This was my second week working with the elephants at Wildlife Friends Foundation Thailand. It started Sunday with my first banana tree harvest. The whole elephant schedule kind of revolves around these trees. We harvest them, feed them to elephants then compost them. At least a dozen volunteers ride in the back of trucks and to various banana tree orchards in the area. We always have a couple mahouts with us who chop down the trees with machetes and we carry them to the truck. It helps that they always blast Thai techno music from the truck to keep us pumped up.
The trunks are quite deceiving and its impossible to tell how dense or heavy it is until you hoist it up onto your shoulder. They're also usually quite juicy and tend to stain whatever you happen to be wearing so the veterans are dressed in shabby clothes covered in dark brown blemishes. The best adjectives to describe this activity are tedious, sweaty and dirty. Occupational hazards include mosquitos, fire ants, scorpions, thorns, hidden ankle traps (vines, holes and uneven ground) and stumbling over typhoon-aftermath-level debris.
For some reason I started thinking about fashion catalogs/magazine spreads and how ridiculous they are. For example, in the last Anthropologie catalog that was sent unsolicited to me before I left the states, the first page showed a woman in an immaculate white dress painting a canvas in the middle of the woods. This dress must have been enchanted because somehow there wasn't a speck of dirt or a drop of paint on it. It's just ridiculous how much companies spend to make models draped in their apparel appear as if they are doing things that no one actually does in real life. I'd much rather see real people doing real things so I started snapping pictures and announced to everyone that I was taking pictures for The Harvest Collection Fall 2015 Catalog (see previous post for the series). At first I got strange looks and some resistance but after a while everyone really got into it. I assembled the pictures that night into a catalog and made up satirical text to go with the pictures. I described our grungy, filthy, peasant-like ensembles as "vintage, distressed, antique and exclusive."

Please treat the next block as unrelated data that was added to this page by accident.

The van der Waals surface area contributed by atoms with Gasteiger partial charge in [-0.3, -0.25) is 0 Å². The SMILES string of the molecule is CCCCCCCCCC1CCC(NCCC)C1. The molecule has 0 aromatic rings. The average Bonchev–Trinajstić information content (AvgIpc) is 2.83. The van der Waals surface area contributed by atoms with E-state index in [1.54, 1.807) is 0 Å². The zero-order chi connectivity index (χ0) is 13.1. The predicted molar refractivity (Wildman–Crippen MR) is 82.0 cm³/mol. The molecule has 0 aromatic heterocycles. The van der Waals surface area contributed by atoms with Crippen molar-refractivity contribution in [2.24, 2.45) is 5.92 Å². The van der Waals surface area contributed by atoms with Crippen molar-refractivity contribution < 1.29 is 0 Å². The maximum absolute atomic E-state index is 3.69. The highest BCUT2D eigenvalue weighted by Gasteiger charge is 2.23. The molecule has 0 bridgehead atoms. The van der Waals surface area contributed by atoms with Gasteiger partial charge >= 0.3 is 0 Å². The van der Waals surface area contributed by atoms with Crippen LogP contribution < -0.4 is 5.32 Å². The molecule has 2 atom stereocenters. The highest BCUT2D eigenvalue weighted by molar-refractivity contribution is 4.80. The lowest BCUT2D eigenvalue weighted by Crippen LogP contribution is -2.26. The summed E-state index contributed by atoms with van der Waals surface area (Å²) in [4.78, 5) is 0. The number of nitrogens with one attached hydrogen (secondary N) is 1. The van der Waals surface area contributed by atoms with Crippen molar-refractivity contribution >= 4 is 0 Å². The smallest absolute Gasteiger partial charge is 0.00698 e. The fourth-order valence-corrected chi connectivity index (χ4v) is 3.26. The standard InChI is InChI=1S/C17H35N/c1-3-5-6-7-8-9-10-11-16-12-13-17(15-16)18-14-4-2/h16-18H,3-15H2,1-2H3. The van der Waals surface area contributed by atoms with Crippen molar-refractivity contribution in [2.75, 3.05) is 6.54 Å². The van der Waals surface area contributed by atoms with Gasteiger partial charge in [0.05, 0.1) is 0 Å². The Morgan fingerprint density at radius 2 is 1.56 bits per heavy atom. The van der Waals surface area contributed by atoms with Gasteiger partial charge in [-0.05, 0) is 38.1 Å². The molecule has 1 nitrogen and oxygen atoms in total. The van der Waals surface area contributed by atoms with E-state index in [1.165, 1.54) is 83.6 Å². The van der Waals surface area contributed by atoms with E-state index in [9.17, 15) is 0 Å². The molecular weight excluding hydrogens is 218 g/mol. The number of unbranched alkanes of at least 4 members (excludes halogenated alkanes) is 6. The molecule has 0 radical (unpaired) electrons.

So just as my bruised and battered foot finally healed, my phone broke. The screen on my iPhone 5 had been a bit dodgy for a while; the LCD was a bit detached from the rest of the phone and horizontal lines had been flickering across my screen for at least a month. One morning I discovered that despite being charged all night, the screen on my phone was black. I tried to turn it on and a white apple appeared in the middle of the screen like it was about to boot but then the screen just went black again. I did this several times fueled by a blend panic and frustration, but the same thing always happened. I decided to take it to town and ask the Thai phone guy in the village that sold me my SIM card to take a look at it. After suspecting the battery or the LCD screen was the source of the problem he failed to fix it and then determined that it was some part of the motherboard called the IC power component. He said he was going to Bangkok over the weekend and would try to find this elusive replacement part so my fingers are crossed that when I go back to see him again in a few days, my phone will finally be fixed because I've been phone-less in a foreign country for over a week now. You really don't realize how much you take something for granted until it's gone.